Considering first defendant's motion for judgment n.o.v. we are of the opinion the trial judge was justified in denying it. Considering the evidence in a light most favorable to the plaintiff, we cannot say as a matter of law that the deceased was contributorily negligent, nor that defendant's conduct was not the proximate cause of the accident. It is a jury question whether it is negligence to attempt a left turn at twenty miles per hour in the face of oncoming traffic over 100 feet distant travelling at 40 miles per hour. Even granting the deceased made a mistake in turning to the right to avoid the collision, such mistake cannot bar recovery unless the emergency was created by the deceased's negligence. Miller v. Southern Asphalt Co., 1934, 314 Pa. 289, 171 A. 472; Brennen v. Pittsburgh Rys. Co., 1936, 323 Pa. 81, 86, 186 A. 743; Restatement, Torts, sec. 296. As we said, whether deceased's conduct did give rise to the emergent situation is a question for the jury. Moreover, it is true, as the trial judge pointed out, that there is a presumption the deceased exercised due care for his own protection. Johnson v. Hetrick, 1930, 300 Pa. 225, 229, 150 A. 477; Kriesak v. Crowe, D.C., 44 F.Supp. 636, affirmed 3 Cir., 1942, 131 F.2d 1023.

With regard to his motion for a new trial, defendant asserts that the trial judge erred in refusing to charge as requested on the matter of proximate cause; that the trial judge erred in his charge as to the right of way at intersections; and that the damages awarded were excessive.

On the subject of proximate cause, the defendant requested the trial judge to charge that:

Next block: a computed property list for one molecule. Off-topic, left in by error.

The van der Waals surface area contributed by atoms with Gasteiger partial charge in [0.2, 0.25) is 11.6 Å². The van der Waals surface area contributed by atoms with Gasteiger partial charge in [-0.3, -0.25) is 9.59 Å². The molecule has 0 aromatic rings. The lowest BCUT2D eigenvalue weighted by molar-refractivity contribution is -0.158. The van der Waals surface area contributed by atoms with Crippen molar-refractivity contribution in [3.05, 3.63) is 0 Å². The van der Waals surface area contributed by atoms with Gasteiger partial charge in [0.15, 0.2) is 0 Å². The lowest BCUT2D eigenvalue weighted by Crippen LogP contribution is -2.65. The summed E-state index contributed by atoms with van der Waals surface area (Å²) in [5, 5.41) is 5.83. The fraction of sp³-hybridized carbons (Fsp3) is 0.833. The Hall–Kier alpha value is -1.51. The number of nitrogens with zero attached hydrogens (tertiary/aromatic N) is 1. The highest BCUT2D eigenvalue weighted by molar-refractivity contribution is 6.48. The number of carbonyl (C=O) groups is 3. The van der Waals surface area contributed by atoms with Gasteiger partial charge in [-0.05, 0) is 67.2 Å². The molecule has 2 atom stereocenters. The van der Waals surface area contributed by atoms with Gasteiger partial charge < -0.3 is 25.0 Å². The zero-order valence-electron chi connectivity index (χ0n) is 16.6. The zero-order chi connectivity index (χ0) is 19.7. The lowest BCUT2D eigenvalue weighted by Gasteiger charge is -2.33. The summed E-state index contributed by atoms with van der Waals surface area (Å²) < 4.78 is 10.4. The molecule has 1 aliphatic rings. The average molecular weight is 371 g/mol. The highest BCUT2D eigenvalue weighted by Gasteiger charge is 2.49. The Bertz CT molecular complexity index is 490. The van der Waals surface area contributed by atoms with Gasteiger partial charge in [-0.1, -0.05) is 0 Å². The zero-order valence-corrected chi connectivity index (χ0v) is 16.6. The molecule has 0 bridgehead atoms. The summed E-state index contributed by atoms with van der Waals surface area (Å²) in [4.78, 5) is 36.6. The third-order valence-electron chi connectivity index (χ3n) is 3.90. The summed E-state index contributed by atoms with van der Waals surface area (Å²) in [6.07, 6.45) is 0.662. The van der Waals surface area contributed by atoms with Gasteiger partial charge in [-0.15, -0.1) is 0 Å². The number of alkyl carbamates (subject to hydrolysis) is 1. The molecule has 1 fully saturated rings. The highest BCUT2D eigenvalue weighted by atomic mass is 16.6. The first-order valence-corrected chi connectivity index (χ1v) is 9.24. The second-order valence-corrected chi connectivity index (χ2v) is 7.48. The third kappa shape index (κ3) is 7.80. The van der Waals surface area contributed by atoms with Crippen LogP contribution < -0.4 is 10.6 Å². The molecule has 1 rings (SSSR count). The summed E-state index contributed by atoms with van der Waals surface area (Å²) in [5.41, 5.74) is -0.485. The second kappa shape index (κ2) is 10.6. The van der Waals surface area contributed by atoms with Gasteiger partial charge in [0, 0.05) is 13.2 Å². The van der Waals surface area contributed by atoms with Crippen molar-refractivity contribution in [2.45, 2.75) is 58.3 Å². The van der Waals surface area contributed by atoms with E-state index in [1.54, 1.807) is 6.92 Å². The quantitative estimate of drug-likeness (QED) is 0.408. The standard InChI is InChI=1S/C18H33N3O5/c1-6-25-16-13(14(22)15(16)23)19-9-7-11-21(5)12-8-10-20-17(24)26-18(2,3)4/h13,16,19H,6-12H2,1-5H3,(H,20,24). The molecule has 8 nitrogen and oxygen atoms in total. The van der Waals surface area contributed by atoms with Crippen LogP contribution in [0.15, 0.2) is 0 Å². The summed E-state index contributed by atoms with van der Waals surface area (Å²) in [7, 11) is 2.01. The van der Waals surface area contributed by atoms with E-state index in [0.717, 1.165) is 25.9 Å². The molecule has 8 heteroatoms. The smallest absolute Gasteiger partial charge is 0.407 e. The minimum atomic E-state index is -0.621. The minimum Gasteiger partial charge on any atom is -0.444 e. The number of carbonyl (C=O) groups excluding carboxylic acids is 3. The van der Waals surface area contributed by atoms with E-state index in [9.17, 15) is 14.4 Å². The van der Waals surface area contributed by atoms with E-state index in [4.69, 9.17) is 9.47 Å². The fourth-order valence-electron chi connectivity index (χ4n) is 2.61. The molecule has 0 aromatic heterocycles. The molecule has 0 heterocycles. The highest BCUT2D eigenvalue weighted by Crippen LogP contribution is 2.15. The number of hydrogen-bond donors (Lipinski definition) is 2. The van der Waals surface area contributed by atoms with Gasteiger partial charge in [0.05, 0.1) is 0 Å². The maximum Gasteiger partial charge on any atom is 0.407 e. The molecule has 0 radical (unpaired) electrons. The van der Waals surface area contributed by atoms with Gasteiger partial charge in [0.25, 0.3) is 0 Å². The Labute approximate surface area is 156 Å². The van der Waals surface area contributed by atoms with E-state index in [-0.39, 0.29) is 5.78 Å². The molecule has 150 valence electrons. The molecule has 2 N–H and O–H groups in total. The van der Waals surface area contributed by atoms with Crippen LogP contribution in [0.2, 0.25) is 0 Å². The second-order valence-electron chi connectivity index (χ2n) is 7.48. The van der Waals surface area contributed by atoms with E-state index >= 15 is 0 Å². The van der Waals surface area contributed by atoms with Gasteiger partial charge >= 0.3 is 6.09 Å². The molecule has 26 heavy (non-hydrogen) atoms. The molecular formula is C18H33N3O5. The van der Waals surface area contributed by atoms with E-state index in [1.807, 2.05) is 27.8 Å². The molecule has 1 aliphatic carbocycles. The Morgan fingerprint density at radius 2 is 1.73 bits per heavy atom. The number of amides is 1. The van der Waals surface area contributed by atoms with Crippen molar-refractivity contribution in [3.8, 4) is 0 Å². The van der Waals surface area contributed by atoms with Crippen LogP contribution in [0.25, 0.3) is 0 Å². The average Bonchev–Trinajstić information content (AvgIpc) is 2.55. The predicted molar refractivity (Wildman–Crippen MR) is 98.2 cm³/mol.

"If the proximate cause of this accident was the deceased turning back toward the right side of the road when the truck had made its turn to pass behind it, then your verdict must be for the defendant."

It is difficult to see just how this request would benefit defendant, for, under the Pennsylvania rule, in order to defeat recovery on the ground of contributory negligence it is not necessary that the negligence be the proximate cause, but it is enough if it so contributed to the accident that without it the accident would not have occurred. Goff v. College Hill Borough, 1930, 299 Pa. 343, 347, 149 A. 477; Hayes v. Schomaker, 1930, 302 Pa. 72, 152 A. 827; Grimes v. Yellow Cab Co., 1942, 344 Pa. 298, 304, 25 A.2d 294; 4 Blashfield, Cyclopedia of Automobile Law and Practice, Perm.Ed. (1935), ยง 2553, p. 367. It is plain that a charge as to the contributory negligence of the deceased would adequately cover the substance of defendant's request, and the learned trial judge substantially and properly covered this matter when he said: (R 99)(12a)

"If it should appear in the course of testimony in the case that the plaintiff's husband, Levi Frederick Dubrock, was guilty of contributory negligence - and that means that if some act or omission on his part contributed to the collision which brought about his death - then she cannot recover.In other words, the plaintiff must present a case is free of contributory negligence."

And again (R 101)(14a):

"If the truck driver was negligent and the collision resulted from the negligence of the truck driver, and there was no contributory negligence on the part of Dubrock in the operation of his car, then the plaintiff ought to recover in this case, your verdict should be for the plaintiff. If, on the other hand there was any act on the part of Dubrock himself which contributed to this accident, which would not have happened had he acted otherwise in view of all the circumstances of the ...